# Excel can calculate the wrong results: WARNING

The old proverb is that “a bad workman blames his tools”. As Excel is such a popular tool, it gets a lot of blame when the person using it is actually at fault. However, it is not always a person who is to blame; Excel can calculate the wrong results all by itself!

In this post, I want to explain the cause of the problem and provide methods to avoid it.

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The much-quoted statistic is that 80% of spreadsheets contain errors; therefore, it is not uncommon to find an error in an Excel workbook. The errors referred to in this statistic are all caused by humans. Let’s face it, spreadsheets are complex. They are small applications that do not get the rigorous testing they deserve. Therefore, we should expect errors.

Errors tend to fall into 3 groups:

• Logic errors – caused by the individual not fully understanding the situation and therefore choosing the wrong formula or solution
• Omission errors – caused by cells and ranges accidentally excluded from formulas
• Mechanical errors – caused by data inaccuracy or input/typing errors

There is one other error type – the error where Excel doesn’t calculate the correct numbers.

## Scenario

Let’s use a basic scenario. Look at the screenshot below:

The formula in Cell F7 is:

``=VLOOKUP(F5,B5:C7,2,FALSE)``

This is a basic VLOOKUP function. The formula looks up at the value 20.4 in Cells B5:B7 and returns the corresponding value from Cells C5:C7.

The value returned is Bravo, which is correct.

Now take a look at the second screenshot.

It appears to be exactly the same. Same lookup value, same data, same formula. But, a different result in Cell F7. The value returned is the error #N/A.

The second example proves that Excel can calculate the wrong result!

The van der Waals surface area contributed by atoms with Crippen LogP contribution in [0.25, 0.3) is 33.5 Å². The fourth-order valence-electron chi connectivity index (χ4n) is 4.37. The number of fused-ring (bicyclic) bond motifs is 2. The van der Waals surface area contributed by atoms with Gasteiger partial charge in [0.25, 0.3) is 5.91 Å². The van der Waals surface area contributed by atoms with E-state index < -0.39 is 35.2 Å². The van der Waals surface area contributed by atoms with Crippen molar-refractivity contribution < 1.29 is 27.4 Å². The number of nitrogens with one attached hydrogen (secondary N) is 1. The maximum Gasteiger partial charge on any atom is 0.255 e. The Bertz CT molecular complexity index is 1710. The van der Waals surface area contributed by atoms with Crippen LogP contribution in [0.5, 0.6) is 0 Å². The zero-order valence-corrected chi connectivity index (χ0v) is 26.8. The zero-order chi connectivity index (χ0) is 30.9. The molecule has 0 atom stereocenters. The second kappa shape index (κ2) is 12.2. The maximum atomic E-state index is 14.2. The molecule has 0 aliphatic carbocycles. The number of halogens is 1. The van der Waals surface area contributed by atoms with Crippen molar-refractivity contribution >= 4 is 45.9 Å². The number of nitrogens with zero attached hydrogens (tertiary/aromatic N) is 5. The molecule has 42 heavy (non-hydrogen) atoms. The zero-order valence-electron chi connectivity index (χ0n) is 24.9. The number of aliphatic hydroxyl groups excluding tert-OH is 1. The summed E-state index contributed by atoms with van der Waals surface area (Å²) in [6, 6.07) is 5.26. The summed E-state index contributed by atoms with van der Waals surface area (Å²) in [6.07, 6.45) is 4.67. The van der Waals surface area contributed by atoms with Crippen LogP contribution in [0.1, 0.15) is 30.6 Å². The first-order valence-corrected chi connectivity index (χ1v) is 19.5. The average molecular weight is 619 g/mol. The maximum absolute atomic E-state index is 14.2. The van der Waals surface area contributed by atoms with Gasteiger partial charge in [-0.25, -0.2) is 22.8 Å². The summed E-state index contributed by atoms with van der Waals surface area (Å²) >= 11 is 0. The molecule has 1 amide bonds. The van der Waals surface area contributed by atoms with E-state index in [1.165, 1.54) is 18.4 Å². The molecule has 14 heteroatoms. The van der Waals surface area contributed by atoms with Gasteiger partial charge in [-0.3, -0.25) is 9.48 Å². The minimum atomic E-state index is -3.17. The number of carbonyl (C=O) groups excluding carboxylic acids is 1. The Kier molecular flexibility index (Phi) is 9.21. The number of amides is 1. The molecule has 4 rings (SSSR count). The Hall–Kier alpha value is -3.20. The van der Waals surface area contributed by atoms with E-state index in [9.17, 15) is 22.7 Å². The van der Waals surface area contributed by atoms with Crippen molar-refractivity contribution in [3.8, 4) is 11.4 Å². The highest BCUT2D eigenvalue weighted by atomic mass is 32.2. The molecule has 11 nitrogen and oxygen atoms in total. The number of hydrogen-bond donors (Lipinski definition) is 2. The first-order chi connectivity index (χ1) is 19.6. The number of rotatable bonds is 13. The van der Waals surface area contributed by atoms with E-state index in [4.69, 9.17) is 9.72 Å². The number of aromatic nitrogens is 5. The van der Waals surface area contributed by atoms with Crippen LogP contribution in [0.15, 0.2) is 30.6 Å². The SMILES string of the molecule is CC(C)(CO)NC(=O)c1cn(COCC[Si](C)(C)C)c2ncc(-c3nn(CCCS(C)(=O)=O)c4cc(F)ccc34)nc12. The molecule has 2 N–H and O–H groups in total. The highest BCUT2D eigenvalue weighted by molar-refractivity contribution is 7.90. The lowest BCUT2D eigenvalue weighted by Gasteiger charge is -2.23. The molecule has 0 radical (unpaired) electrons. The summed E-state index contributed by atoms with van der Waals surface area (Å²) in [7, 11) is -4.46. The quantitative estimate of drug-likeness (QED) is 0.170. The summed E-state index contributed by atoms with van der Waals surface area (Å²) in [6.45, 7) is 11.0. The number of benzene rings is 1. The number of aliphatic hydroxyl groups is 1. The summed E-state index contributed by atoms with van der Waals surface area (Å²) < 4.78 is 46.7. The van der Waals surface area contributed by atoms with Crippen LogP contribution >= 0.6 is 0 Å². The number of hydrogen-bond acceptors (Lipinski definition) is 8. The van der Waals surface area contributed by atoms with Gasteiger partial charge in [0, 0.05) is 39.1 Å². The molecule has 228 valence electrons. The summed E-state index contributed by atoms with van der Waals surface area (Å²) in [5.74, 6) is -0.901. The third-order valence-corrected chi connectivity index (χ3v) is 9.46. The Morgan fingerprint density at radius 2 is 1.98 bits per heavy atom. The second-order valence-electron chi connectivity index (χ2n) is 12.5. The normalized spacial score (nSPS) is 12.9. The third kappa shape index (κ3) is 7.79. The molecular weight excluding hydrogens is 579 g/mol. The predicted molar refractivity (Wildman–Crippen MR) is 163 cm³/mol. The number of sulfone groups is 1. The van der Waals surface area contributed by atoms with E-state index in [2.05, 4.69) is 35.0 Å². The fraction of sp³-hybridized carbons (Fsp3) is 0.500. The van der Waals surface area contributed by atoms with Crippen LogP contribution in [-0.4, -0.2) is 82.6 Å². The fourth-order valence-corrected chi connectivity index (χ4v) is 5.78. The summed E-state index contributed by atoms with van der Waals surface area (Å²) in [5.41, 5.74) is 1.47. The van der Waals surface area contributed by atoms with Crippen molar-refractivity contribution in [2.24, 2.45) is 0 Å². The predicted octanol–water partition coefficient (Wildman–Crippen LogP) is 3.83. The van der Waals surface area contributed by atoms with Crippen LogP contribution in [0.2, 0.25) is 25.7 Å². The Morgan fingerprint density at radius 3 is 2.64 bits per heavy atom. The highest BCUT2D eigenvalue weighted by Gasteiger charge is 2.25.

The only difference between the two scenarios is in Cells B5:B7. In the first screenshot, the values are all hardcoded:

• B5: 20.3
• B6: 20.4
• B7: 20.5

In the second screenshot, the values are calculated:

• B5: 20.3
• B6: =B5+0.1
• B7: =B6+0.1

This is not an issue with VLOOKUP; the same problem occurs with INDEX/MATCH and XLOOKUP.

In this scenario, we have used VLOOKUP with an exact match; therefore, it returns the #N/A error. However, with an approximate match, it would not have produced an error, but the result “Alpha”. Therefore, the impact of this could be hidden and significant in some scenarios.

## Why does this issue occur?

Why does Excel have this issue of calculating different results for the same calculation?

We are taught at school that some numbers cannot be expressed as decimals. For example, one-third (1/3) cannot be expressed as a decimal; it is 0.3333… recurring into infinity. So, instead, we might use 0.33 as a close estimate. We fully accept that 0.33 does not equal 1/3 but deem it insignificant.

Computers calculate numbers using binary. In the background, a conversion takes place to change binary to decimal so that we humans can understand it. As you can see below, it is easier to understand a decimal than a binary number.

Decimal: 237 = Binary: 11101101

Every whole number can be converted from binary perfectly. But this isn’t true for every decimal floating point number.

Taking an example, one-tenth (1/10) is easily expressed as a decimal: 0.1. But. 0.1 in binary is 000110011001100110011… recurring into infinity. Just as we cannot correctly write one-third in decimals, one-tenth cannot be stored in binary.

Computers have a finite amount of storage; therefore, they cannot store an infinite number. In addition, Excel is programmed to calculate accuracy to 15 digits of precision. As a result, Excel can never calculate 0.1 perfectly.

Heading back to our example, if we loaded cells B5:B7 into Power Query, it shows us the underlying number.

20.3 + 0.1 is not exactly 20.4, but calculated as 20.400000000000002.

But wait, take a few seconds to count those digits. The screenshot shows it’s not 15 digits of precision, as Microsoft claims in their specifications documents, but the number is 17 digits long.

OK, let’s try something else. Look at the screenshot below.

The formulas in each cell are as follows:

• Cell B1: 20.4
• Cell C2: =20.3+0.1
• Cell D2: B2=C2

We’ve seen that 20.3+0.1 = 20.400000000000002.

Therefore, the result in D2 should be FALSE. The VLOOKUP result above tells us that these two are not the same. Yet, the result in D2 is TRUE.